Dey’s land was once owned by the Westvaco Lumber Company, which sold 3,000 acres to a developer who divided it into 100 lots, all on the same mountain. The lots range in size from 20 to 80 acres today.
“The reason I chose a smaller and more level property was that I wanted to enjoy it,” he said.
His land is roughly rectangular in shape and extends from the top of the ridge down to the valley. Its interesting features include rock outcrops, which are part of the same rock outcrop structure known locally as McKee’s Rocks. “It runs along the side of the mountain property,” he said. “The forester who did my forest management plan told me about it.”
Dey lives on the land about half the time today.
“I lived on it (full time) from 2006 to 2013. Then there was a fire in my house created by lightning, so I couldn’t live there for a year. I used to live in Winchester, VA. Now I have a place in Ashburn, VA, so I spend half my time in the city [Ashburn] and half the time on the land.”
“I’m single. Divorced. I live by myself. I try to enjoy a lot of solitude,” he added, chuckling.
Managing the Land
Dey has been actively working to improve his land over the years. “I manage my land for recreation, water, wildlife, and the environment. I’m a certified tree farmer. In 2006 I had the Forest Stewardship plan written. It needs to be rewritten. I improved the land for those reasons.”
“First thing I did was remove some trees,” he added. “The land wasn’t in really good shape. There was way more black gum trees there than there should have been; it was way out of proportion. My forester suggested putting diversity back in my forest. We cut a lot of the black gum down. With the logs and branches of the black gum I built brush piles for wildlife. That was about 7 to 8 acres.”
“Then I planted native [and other] trees to bring back diversity,” he said. The varieties include dogwood, persimmon, crabapple, Chinese chestnut, sugar maple, hawthorn, sawtooth oak, hazelnut, redbud, and fringe tree.
“The chestnut bushes are supposed to produce a lot of chestnuts for wildlife,” he said. “I brought back diversity in the forest through the clearing, thinning, brush piles, and planting trees (3 years old now).”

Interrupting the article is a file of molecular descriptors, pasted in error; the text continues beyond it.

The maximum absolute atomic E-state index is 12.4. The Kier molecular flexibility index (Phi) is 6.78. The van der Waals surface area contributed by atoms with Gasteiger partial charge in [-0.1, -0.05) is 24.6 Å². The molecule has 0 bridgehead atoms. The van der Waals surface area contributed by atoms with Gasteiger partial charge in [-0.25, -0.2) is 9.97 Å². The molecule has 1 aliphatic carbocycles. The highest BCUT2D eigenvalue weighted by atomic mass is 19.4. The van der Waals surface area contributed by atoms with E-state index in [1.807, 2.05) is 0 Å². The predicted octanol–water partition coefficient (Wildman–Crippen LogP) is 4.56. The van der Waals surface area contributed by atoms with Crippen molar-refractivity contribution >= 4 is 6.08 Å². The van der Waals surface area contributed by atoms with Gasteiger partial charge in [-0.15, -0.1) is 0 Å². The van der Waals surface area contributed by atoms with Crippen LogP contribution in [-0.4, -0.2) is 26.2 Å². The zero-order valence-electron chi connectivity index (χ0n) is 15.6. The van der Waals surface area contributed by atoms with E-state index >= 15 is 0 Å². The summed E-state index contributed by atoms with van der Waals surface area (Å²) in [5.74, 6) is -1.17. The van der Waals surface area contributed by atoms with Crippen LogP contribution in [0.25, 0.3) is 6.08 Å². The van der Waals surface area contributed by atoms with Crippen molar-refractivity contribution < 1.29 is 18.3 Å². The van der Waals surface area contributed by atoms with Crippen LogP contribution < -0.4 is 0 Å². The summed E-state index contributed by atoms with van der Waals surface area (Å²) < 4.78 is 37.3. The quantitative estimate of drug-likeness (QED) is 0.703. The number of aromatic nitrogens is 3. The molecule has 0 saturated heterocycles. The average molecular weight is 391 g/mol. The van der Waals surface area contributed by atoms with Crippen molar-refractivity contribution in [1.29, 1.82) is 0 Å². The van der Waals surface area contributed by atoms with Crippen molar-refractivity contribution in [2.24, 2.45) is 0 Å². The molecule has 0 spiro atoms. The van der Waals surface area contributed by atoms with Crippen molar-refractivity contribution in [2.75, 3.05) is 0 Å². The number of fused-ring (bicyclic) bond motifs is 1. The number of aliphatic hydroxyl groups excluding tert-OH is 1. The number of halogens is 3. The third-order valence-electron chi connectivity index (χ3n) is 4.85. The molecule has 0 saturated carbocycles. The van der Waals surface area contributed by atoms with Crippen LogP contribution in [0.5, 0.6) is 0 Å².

He said he noticed that it was quiet in the woods when he built the house in 2006, but building the house disturbed the forest. “Then I noticed in 2013 when I started the [forest management] work, now you can hear the birds a lot more than ever before. You can see hawks and eagles flying over it. In the past 2 to 3 years I noticed this change.”
He added that the sounds of the forest are becoming livelier as the diversity builds up. “The improvements worked.”
“I like promoting it and viewing it; I’m not a hunter,” he added. On his land today he has a lot of deer and small bobcat, as well as coyotes, wild turkeys, grouse, and more diverse species. The new sounds and sights of wildlife confirm the increased diversity.
“There are so many sounds. One of my joys is to listen to the sounds of the water. We get a lot of snow here. In the forest, you see the power of nature. We had a 2-foot snowfall and it was so quiet. When it rains, it’s all falling on soft surfaces. It sounds beautiful. It’s a soft, soft sound.”
He also built walking trails on his land. “I got this book from my library about managing woodlands, written by two Canadian guys. They recommended that if you wanted to enjoy your woodlands, you have to build trails. I built three miles of trails. I walk those often now, and it promotes recreation and enjoyment. It also helps me to check on some of my plantings and to identify problems.”